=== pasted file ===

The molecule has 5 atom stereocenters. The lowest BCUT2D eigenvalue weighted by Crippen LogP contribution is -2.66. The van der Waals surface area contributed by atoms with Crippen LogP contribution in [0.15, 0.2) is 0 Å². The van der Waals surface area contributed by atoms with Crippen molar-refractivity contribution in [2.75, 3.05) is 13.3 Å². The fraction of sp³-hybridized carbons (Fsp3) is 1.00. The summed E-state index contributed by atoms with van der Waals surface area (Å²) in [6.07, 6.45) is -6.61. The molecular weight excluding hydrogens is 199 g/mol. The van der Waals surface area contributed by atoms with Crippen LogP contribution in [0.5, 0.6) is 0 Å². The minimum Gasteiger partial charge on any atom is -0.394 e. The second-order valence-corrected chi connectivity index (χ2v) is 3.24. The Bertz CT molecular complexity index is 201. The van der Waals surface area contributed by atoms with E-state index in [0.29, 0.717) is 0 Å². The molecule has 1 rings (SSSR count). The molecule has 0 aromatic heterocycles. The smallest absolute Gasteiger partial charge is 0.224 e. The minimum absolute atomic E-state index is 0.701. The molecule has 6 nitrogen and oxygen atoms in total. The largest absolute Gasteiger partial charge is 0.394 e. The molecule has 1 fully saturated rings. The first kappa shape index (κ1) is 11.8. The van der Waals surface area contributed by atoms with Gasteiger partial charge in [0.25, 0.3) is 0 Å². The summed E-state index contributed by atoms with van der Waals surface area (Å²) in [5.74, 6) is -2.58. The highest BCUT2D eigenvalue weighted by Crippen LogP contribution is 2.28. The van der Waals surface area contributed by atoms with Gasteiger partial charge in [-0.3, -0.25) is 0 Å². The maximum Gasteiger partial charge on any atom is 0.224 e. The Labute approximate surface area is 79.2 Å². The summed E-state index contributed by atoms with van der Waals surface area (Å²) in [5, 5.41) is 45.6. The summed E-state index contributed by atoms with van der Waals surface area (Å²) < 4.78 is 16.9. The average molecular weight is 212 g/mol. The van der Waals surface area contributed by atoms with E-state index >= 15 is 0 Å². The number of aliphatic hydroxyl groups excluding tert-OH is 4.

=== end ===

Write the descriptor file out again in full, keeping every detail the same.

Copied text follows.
The molecule has 5 atom stereocenters. The lowest BCUT2D eigenvalue weighted by Crippen LogP contribution is -2.66. The van der Waals surface area contributed by atoms with Crippen LogP contribution in [0.15, 0.2) is 0 Å². The van der Waals surface area contributed by atoms with Crippen molar-refractivity contribution in [2.75, 3.05) is 13.3 Å². The fraction of sp³-hybridized carbons (Fsp3) is 1.00. The summed E-state index contributed by atoms with van der Waals surface area (Å²) in [6.07, 6.45) is -6.61. The molecular weight excluding hydrogens is 199 g/mol. The van der Waals surface area contributed by atoms with Crippen LogP contribution in [0.5, 0.6) is 0 Å². The minimum Gasteiger partial charge on any atom is -0.394 e. The second-order valence-corrected chi connectivity index (χ2v) is 3.24. The Bertz CT molecular complexity index is 201. The van der Waals surface area contributed by atoms with E-state index in [0.29, 0.717) is 0 Å². The molecule has 1 rings (SSSR count). The molecule has 0 aromatic heterocycles. The smallest absolute Gasteiger partial charge is 0.224 e. The minimum absolute atomic E-state index is 0.701. The molecule has 6 nitrogen and oxygen atoms in total. The largest absolute Gasteiger partial charge is 0.394 e. The molecule has 1 fully saturated rings. The first kappa shape index (κ1) is 11.8. The van der Waals surface area contributed by atoms with Gasteiger partial charge in [0.25, 0.3) is 0 Å². The summed E-state index contributed by atoms with van der Waals surface area (Å²) in [5.74, 6) is -2.58. The highest BCUT2D eigenvalue weighted by Crippen LogP contribution is 2.28. The van der Waals surface area contributed by atoms with Gasteiger partial charge in [-0.3, -0.25) is 0 Å². The maximum Gasteiger partial charge on any atom is 0.224 e. The Labute approximate surface area is 79.2 Å². The summed E-state index contributed by atoms with van der Waals surface area (Å²) in [5, 5.41) is 45.6. The summed E-state index contributed by atoms with van der Waals surface area (Å²) < 4.78 is 16.9. The average molecular weight is 212 g/mol. The van der Waals surface area contributed by atoms with E-state index >= 15 is 0 Å². The number of aliphatic hydroxyl groups excluding tert-OH is 4.